1. Orthopedic- I have seen many comments from people stating that an orthopedic physician caught their PMR and diagnosed it correctly.  Orthopedic doctors typically do not treat PMR, but perhaps you can get them to diagnose it and prescribe steroids while you are waiting for an appointment with a specialist who will treat it.


  1. Integrative Health (Holistic or Functional)- In my opinion, integrative health providers are the closest to what I would consider the perfect mixture of a medical doctor and holistic practitioner who knows how to treat PMR completely.  How many of you have a rheumy or PCP who dismisses the importance of diet or regular blood tests to monitor your progress?  I am one that feels that diet can make a positive impact on how I feel with my stiffness and discomfort and all over health.  NONE of my doctors (except now my integrative provider) would even enter into a conversation about nutrition or complementary therapeutics to help me feel better.  A good integrative practitioner will most likely be open to all kinds of alternative methods and discussions about them.  

Just be aware that insurance often does not pay for appointments with this type of specialist (which is a shame since they are real doctors!).  If you are looking for a place to start, I was told by the director of the Cleveland Clinic for Functional Medicine that they do accept insurance.


     6.  Nurse Practitioner- I am including Nurse Practitioners on this list, although they are not specialty providers per se.  Although NPs can specialize in all types of health areas, that is not my point.  Nurse practitioners are known for treating patients more holistically than many medical doctors and may be an alternative to try in whatever practice you currently go to.  Ask for the nurse practitioner in your practice for your next appointment if you are not pleased with your current doctor.  You may be pleasantly surprised that this type of provider is more willing to listen to your concerns and incorporate complementary treatment into your treatment plan.


  1. Vascular- According to NIH, "There is some evidence to suggest that, like other inflammatory rheumatic disorders, PMR may be linked to an increased risk of vascular disease".  The Vasculitis Foundation lists PMR as one of the conditions that they treat.  Vascular surgeons do treat PMR but are especially involved if you have Giant Cell Arteritis along with your PMR.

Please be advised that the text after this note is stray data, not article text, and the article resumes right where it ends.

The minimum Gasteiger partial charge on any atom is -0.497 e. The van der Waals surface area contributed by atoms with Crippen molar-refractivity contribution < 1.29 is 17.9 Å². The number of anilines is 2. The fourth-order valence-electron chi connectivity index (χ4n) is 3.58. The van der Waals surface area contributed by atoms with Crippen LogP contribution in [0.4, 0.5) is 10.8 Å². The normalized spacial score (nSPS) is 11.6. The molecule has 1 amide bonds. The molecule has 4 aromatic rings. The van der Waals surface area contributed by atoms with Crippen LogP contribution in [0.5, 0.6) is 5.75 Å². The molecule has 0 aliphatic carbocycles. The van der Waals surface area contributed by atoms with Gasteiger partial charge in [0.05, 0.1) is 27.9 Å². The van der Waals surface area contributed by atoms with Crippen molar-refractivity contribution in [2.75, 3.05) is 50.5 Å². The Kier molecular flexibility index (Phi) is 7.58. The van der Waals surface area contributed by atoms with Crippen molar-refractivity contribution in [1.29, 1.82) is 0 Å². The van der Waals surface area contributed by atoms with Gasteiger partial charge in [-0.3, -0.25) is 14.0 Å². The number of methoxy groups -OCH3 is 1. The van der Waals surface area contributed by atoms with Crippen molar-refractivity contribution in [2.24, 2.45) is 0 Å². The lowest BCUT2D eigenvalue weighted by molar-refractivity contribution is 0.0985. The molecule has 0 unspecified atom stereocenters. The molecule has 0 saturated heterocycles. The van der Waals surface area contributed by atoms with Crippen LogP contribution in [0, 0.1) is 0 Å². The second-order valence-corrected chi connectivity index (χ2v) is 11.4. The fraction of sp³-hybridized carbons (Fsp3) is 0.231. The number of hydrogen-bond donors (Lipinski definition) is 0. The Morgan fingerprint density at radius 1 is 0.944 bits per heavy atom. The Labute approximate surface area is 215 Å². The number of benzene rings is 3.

1. Telemed- I know this is not a specialty doctor that I am listing here, but it is well worth mentioning on this list.  If you are having trouble finding or getting an appointment with someone who will treat your PMR, don't settle for one that is not helping you. 


Go to the net and google telemed doctor & Polymyalgia Rheumatica. 

Or google one of these specialists that I mention here & "telemed".  You should come up with an extensive list of virtual doctors to choose from.           

Some telehealth practices accept insurance while others do not.  You can check that out.  Some insurances want you to stay in your state for virtual medicine, and others do not care.  The virtual provider or their website should give you more information on this topic.


  1. Internists- Internists are doctors who deal with chronic, complex, and multiple ongoing conditions.  We certainly fit into this category.  This type of specialist should be able to handle treating someone with PMR.  If they try to pawn you off on a rheumatologist that you are not happy with, see if they will work with you.  Most should be glad to give it a try.


Also, an ophthalmologist is very attuned to the condition.  They may not be your main physician in this journey but are certainly a great resource.  On this note, please schedule regular appointments with an ophthalmologist (different than an optometrist) to monitor for one of the many eye complications related to this disease and steroid use.


You can also check around and see if you can find an Immunologist who treats PMR since this actually is their area of expertise.


My point in this article is that you should not settle if you are unhappy with your current provider or lack thereof.  Keep looking, and hopefully, you can find someone who can help you. 



 Have a good week everyone!